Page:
The politics of success in the fight against malnutrition in Peru

Andrés Mejía Acosta*, Lawrence Haddad

*Corresponding author for this work

Research output: Contribution to journalArticlepeer-review

42 Citations (Scopus)


The dramatic reduction in children's chronic malnutrition in Peru observed in recent years has defied the patterns of stunting reduction worldwide. After nearly a decade of stalled progress, the government reported a reduction in stunting rates of nearly 10 points, from 29.8% in 2005 to 18.1% in 2011. The specialized literature has acknowledged the critical role that immediate (e.g. increasing breastfeeding promotion) and underlying (e.g. investments to improve household food security) interventions have played in reducing stunting (Black et al., 2013), as well as the contributing role of enabling factors related to economic performance. This paper offers an alternative explanation to success by looking at the shift in the government's nutrition strategy after 2006 with the formation of the Child Malnutrition Initiative (CMI), a civil society working platform, and the adoption of a national poverty reduction strategy prioritizing nutrition interventions (known as CRECER) and conditional cash transfers (JUNTOS). The paper uses veto players theory to explain how these changes effectively contributed to policy change by reducing the effective number of nutrition stakeholders involved and facilitating policy agreements around a common policy platform and established goals. The Peruvian case also highlights the importance of the government's public commitment to reduce chronic malnutrition in children under five by 5 percent in 5. years ("5 by 5 by 5") and the accompanying role, advocacy and monitoring from civil society organizations.The paper looks at the success of implementing the nutrition strategy in three dimensions. Horizontally, it looks at the coordination between government and non-government agencies to converge around a common policy discourse;vertically, it looks at the implementation of the nutrition strategy across national, regional and municipal governments;and financially, it looks at the coordinated and conditional allocation of nutrition funding and how this created greater incentives for horizontal and vertical coordination. The paper draws some theoretical and policy implications for improving the effective and accountable delivery of nutrition interventions in Peru and other countries outside Latin America.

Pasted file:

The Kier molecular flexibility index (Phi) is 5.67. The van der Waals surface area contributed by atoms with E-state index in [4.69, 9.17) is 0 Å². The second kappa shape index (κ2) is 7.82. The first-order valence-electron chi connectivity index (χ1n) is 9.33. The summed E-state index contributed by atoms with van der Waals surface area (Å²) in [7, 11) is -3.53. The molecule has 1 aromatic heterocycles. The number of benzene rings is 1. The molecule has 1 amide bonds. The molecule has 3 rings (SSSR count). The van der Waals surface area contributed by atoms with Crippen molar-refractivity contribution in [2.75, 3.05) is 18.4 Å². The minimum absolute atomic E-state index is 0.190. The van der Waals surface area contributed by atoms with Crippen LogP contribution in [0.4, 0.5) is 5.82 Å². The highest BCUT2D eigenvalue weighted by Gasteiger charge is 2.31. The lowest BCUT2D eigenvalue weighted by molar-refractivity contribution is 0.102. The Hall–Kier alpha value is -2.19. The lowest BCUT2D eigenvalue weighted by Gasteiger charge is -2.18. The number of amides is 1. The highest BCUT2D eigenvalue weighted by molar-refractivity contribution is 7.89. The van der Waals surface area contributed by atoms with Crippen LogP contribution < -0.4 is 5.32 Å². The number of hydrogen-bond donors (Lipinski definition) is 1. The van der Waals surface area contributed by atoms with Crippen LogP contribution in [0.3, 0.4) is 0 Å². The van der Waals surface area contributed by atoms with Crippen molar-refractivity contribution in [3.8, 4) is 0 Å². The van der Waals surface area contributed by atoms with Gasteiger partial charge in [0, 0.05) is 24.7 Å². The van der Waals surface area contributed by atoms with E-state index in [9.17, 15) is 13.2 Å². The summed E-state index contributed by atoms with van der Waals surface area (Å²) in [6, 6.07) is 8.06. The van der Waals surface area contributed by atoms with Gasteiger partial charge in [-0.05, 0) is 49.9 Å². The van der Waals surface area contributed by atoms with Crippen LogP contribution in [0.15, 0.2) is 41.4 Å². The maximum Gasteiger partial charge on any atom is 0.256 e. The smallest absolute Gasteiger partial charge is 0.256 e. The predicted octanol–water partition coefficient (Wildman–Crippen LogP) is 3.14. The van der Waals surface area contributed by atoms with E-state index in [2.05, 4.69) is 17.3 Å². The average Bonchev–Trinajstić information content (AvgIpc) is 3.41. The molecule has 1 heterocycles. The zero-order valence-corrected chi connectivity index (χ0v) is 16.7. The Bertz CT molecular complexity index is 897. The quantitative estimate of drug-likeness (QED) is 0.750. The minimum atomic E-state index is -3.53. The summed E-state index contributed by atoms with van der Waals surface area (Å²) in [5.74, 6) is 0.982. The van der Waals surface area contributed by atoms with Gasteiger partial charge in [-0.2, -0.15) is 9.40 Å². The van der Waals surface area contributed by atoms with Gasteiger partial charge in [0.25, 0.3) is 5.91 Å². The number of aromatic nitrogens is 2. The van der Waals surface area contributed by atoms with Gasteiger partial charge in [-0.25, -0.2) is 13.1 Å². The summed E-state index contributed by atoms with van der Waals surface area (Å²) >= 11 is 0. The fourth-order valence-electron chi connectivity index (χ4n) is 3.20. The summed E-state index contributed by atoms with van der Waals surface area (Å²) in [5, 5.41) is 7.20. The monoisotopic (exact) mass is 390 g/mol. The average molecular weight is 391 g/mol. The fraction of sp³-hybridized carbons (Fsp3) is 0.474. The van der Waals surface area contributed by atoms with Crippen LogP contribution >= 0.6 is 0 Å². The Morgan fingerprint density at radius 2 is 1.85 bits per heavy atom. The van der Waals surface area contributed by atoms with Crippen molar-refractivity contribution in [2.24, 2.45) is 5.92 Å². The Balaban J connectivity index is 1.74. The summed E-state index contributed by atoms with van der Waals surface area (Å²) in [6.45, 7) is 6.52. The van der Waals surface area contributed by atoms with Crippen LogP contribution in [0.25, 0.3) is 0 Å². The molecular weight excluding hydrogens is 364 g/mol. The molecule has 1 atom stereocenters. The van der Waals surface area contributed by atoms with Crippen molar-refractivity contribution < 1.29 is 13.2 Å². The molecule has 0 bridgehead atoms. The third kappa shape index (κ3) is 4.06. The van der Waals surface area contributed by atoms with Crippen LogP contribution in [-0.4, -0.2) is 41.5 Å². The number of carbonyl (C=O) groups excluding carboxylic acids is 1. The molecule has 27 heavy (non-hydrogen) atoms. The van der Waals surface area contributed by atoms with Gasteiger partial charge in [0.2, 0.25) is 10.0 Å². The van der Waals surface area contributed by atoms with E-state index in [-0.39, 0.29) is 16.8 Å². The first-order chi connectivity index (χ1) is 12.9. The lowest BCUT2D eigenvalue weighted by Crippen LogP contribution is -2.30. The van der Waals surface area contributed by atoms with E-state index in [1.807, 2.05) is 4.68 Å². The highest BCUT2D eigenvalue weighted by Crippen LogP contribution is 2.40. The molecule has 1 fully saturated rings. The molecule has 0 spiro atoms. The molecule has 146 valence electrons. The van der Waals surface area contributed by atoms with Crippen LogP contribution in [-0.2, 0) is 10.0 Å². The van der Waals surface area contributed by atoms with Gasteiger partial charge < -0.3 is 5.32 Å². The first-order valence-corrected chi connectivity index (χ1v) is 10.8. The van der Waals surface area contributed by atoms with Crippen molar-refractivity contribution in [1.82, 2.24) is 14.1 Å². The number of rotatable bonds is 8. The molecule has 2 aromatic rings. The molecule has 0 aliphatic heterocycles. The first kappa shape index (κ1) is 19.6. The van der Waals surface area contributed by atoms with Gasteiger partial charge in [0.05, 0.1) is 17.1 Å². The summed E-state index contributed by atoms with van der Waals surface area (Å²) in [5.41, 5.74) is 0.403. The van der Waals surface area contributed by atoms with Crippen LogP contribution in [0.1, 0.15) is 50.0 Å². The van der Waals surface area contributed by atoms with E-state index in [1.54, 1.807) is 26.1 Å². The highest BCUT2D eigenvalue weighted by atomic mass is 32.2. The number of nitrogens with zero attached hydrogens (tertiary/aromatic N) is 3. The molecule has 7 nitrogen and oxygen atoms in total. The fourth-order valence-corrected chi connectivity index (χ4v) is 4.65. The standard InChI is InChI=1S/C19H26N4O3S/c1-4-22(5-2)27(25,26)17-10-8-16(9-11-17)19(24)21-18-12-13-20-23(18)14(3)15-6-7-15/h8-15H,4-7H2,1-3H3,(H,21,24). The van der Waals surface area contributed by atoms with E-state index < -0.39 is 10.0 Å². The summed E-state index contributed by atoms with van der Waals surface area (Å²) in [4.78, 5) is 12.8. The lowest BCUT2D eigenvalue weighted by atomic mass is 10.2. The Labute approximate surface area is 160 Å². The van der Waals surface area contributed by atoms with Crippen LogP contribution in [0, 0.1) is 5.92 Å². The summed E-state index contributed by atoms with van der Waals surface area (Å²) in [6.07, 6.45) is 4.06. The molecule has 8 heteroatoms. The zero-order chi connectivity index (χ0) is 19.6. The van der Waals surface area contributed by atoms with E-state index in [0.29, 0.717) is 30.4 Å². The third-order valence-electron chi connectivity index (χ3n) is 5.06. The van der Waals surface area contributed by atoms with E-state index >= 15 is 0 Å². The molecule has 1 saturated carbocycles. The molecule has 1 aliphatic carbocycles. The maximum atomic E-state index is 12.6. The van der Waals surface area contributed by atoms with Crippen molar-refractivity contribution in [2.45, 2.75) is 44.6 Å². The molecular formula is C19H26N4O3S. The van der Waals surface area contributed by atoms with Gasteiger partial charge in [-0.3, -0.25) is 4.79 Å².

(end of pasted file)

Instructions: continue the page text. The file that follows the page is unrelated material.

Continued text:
Original languageEnglish
Pages (from-to)26-35
Number of pages10
Publication statusPublished - 1 Jan 2014


  • Accountability
  • Advocacy
  • Funding mechanisms
  • Intersectoral coordination
  • Nutrition
  • Peru
  • Policy change
  • Political commitment
  • Service delivery


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